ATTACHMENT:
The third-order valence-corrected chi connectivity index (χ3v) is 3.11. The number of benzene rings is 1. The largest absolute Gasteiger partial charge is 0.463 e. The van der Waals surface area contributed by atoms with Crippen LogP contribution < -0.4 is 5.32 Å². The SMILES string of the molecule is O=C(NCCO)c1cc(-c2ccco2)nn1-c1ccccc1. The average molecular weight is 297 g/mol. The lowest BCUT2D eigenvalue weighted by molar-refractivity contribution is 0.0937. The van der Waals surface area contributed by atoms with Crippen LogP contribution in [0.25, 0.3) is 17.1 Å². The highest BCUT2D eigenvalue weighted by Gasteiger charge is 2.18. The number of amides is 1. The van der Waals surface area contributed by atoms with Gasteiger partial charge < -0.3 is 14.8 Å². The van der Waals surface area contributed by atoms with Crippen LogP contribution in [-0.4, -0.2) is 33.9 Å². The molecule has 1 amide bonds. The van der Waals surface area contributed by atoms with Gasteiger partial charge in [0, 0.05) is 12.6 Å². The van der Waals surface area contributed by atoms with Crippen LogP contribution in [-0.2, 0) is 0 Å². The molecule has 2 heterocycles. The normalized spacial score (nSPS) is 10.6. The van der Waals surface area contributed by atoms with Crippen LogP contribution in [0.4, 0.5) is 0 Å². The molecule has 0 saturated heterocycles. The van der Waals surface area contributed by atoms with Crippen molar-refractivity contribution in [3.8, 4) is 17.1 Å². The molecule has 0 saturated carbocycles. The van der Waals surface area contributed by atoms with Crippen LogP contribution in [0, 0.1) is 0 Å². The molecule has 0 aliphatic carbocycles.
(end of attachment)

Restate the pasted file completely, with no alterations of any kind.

The third-order valence-corrected chi connectivity index (χ3v) is 3.11. The number of benzene rings is 1. The largest absolute Gasteiger partial charge is 0.463 e. The van der Waals surface area contributed by atoms with Crippen LogP contribution < -0.4 is 5.32 Å². The SMILES string of the molecule is O=C(NCCO)c1cc(-c2ccco2)nn1-c1ccccc1. The average molecular weight is 297 g/mol. The lowest BCUT2D eigenvalue weighted by molar-refractivity contribution is 0.0937. The van der Waals surface area contributed by atoms with Crippen LogP contribution in [0.25, 0.3) is 17.1 Å². The highest BCUT2D eigenvalue weighted by Gasteiger charge is 2.18. The number of amides is 1. The van der Waals surface area contributed by atoms with Gasteiger partial charge < -0.3 is 14.8 Å². The van der Waals surface area contributed by atoms with Crippen LogP contribution in [-0.4, -0.2) is 33.9 Å². The molecule has 1 amide bonds. The van der Waals surface area contributed by atoms with Gasteiger partial charge in [0, 0.05) is 12.6 Å². The van der Waals surface area contributed by atoms with Crippen LogP contribution in [-0.2, 0) is 0 Å². The molecule has 2 heterocycles. The normalized spacial score (nSPS) is 10.6. The van der Waals surface area contributed by atoms with Crippen LogP contribution in [0.4, 0.5) is 0 Å². The molecule has 0 saturated heterocycles. The van der Waals surface area contributed by atoms with Crippen molar-refractivity contribution in [3.8, 4) is 17.1 Å². The molecule has 0 saturated carbocycles. The van der Waals surface area contributed by atoms with Crippen LogP contribution in [0, 0.1) is 0 Å². The molecule has 0 aliphatic carbocycles.